Robert Mugabe, the cartoonish dictator of Zimbabwe, wasn’t corrupted by 37 years in power. Contrary to the myth his admirers created in the 1980s, he never was a selfless revolutionary devoted to the welfare of his people.
From his political emergence in the 1960s to his ousting in a coup this week, Mugabe remained what he always was: a hard-core Marxist willing to do anything to gain and hold onto absolute power.
His time in office was marked by violence and economic illiteracy — a fatal combination that broke the once-prosperous country. As befits the fate of a tyrant, Mugabe finally found himself at the mercy of his erstwhile henchmen. And as he exits the political arena, he leaves Zimbabwe in the hands of a man who is, arguably, even more brutal than Mugabe himself.
Mugabe, a carpenter’s son born in 1924 in Southern Rhodesia’s Kutama Mission, was inculcated with a deep hatred of the British Empire by an Irish Jesuit who ran a mission. Bookish and intelligent, Mugabe won a scholarship to study at a South African university, where he got his first taste of Marxism.
In 1960, he joined Joshua Nkomo’s Zimbabwe African People’s Union, a black liberation movement committed to ending colonial rule in Rhodesia.
After falling out with Nkomo, Mugabe helped to establish the Zimbabwe African National Union. The two movements — ZAPU, supported by the Soviets, and ZANU, backed by the Red Chinese — were soon at loggerheads and, following an outbreak of violence, both Nkomo and Mugabe were imprisoned by the Rhodesian authorities.
Upon his release in 1974, Mugabe left the country for safe haven in Mozambique from where ZANU launched a guerrilla war against his former captors. Unsuited for combat, Mugabe outsourced the actual fighting to one of his deputies, Josiah Tongogara. The mounting costs of war, international pressure and economic sanctions forced the Rhodesian government to the negotiating table and set the country on a path to the fateful 1980 election.
Preparing for the election, Mugabe appeared to have disposed of Tongogara, a possible rival, in what the US Embassy in Lusaka described as a “non-accidental” car crash. Mugabe’s guerrillas also intimidated defenseless villagers into casting their votes for ZANU. Much to everyone’s surprise, Mugabe won 57 out of the 100 seats in Parliament.
In the early 1980s, Mugabe’s North Korea-trained troops descended on Nkomo’s stronghold in the Matabeleland, killing 20,000 people and forcing Nkomo into exile. The man entrusted with the grisly task of genocide, Emmerson Mnangagwa, would become Mugabe’s right-hand man — for a time.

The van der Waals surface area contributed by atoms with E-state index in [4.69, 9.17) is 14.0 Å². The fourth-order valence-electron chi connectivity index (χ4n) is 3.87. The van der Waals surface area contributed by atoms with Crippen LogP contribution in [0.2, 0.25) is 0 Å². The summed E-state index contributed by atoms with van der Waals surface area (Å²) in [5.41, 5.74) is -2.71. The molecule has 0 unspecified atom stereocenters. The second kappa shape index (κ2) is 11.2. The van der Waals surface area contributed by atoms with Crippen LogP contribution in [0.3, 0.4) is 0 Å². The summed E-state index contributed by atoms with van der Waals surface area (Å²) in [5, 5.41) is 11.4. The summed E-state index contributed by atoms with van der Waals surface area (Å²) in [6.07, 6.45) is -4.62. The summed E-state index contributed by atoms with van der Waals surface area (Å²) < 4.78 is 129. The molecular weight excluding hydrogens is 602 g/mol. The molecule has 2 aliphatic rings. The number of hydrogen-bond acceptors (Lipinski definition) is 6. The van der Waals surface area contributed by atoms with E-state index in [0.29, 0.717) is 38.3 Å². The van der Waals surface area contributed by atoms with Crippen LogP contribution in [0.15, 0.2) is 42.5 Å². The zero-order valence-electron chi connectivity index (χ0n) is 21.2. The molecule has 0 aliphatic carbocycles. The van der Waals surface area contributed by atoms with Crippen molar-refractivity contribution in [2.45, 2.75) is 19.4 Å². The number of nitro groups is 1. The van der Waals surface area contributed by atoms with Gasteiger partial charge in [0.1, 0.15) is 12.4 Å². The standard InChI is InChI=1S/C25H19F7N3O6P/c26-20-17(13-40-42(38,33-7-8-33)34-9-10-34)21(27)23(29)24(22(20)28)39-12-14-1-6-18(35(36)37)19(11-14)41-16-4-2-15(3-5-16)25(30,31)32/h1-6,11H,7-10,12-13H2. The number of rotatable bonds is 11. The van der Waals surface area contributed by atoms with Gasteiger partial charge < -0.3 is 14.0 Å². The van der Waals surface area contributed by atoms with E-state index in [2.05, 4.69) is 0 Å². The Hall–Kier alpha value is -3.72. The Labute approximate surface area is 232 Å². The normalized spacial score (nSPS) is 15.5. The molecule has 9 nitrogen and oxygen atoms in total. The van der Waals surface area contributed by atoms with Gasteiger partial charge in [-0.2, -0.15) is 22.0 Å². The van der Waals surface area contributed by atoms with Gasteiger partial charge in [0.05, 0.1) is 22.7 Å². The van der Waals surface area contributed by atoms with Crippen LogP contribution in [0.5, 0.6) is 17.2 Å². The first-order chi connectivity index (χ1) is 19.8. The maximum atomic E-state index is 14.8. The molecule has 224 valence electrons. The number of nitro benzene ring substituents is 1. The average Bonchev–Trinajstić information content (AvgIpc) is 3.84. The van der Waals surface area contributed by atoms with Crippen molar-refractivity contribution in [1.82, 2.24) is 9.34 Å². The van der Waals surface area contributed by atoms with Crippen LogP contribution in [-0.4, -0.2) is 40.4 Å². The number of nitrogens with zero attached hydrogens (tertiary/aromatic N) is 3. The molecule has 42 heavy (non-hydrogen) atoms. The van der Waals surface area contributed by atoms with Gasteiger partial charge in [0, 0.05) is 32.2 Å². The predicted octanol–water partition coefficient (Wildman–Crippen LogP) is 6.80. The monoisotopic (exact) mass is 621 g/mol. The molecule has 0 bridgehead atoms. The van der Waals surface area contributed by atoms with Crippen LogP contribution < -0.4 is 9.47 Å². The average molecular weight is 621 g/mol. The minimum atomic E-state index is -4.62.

During the 1980s, government corruption metastasized while Mugabe’s socialist policies slowly suffocated the country’s economy. Burgeoning debt and deficits necessitated an IMF bailout and a promise of economic reforms in the 1990s.
As socialism collapsed in Europe, the aging revolutionary reinvented himself as the enemy of all things Western and determined to wipe out the last vestiges of the British colonial legacy in Zimbabwe. These were the white farmers, who constituted the backbone of Zimbabwe’s economy.
Using the pretext of the farmers’ meddling in politics, Mugabe started expropriating commercial farmland in 2000, which occasioned a spectacular economic meltdown.
In 2008, the country’s output fell to the 1979 level and GDP per capita to levels last seen in the 1950s. Zimbabwe saw the second-highest hyperinflation in recorded history, an annualized rate of 90 sextillion percent. Unemployment rocketed to 90 percent and government departments — with the expectation of the military and police — effectively ceased to function. Yet Mugabe, propped up by South Africa’s President Thabo Mbeki, survived and limped along with Zimbabwe for another decade.
Now, aged 94, the increasingly fragile and senile Mugabe made a grave error by dismissing his vice president to clear the way for his second wife, the 52-year-old Grace, to ascend to the presidency. Mnangagwa responded by apparently staging a coup and placing Mugabe under house arrest.
Latest reports suggest that Mugabe will be permitted to go into exile unmolested, leaving a broken country at the mercy of a murderous maniac. If so, Zimbabwe is a long way from gaining political freedom or returning to economic growth. The international community will doubtless try to keep up pressure on ZANU and its new leadership, but, in the end, it’s up to Zimbabweans to avoid another Mugabe.
This piece first appeared in the New York Post.